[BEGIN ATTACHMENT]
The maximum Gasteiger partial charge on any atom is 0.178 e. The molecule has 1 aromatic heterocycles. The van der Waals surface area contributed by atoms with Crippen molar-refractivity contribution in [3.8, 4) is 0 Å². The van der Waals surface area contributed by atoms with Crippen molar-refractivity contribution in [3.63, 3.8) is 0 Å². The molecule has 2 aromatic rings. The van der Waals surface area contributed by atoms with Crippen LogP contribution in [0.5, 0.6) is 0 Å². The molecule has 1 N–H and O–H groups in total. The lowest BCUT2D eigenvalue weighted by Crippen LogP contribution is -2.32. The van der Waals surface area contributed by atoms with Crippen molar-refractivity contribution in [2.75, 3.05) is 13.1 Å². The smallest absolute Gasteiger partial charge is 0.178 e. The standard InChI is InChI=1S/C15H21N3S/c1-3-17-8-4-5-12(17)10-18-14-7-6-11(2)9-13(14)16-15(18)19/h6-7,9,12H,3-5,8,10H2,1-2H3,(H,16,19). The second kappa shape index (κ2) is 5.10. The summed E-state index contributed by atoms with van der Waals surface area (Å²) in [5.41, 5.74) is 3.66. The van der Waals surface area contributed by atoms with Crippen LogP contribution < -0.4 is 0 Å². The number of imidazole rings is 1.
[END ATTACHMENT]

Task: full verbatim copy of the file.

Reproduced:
The maximum Gasteiger partial charge on any atom is 0.178 e. The molecule has 1 aromatic heterocycles. The van der Waals surface area contributed by atoms with Crippen molar-refractivity contribution in [3.8, 4) is 0 Å². The van der Waals surface area contributed by atoms with Crippen molar-refractivity contribution in [3.63, 3.8) is 0 Å². The molecule has 2 aromatic rings. The van der Waals surface area contributed by atoms with Crippen LogP contribution in [0.5, 0.6) is 0 Å². The molecule has 1 N–H and O–H groups in total. The lowest BCUT2D eigenvalue weighted by Crippen LogP contribution is -2.32. The van der Waals surface area contributed by atoms with Crippen molar-refractivity contribution in [2.75, 3.05) is 13.1 Å². The smallest absolute Gasteiger partial charge is 0.178 e. The standard InChI is InChI=1S/C15H21N3S/c1-3-17-8-4-5-12(17)10-18-14-7-6-11(2)9-13(14)16-15(18)19/h6-7,9,12H,3-5,8,10H2,1-2H3,(H,16,19). The second kappa shape index (κ2) is 5.10. The summed E-state index contributed by atoms with van der Waals surface area (Å²) in [5.41, 5.74) is 3.66. The van der Waals surface area contributed by atoms with Crippen LogP contribution < -0.4 is 0 Å². The number of imidazole rings is 1.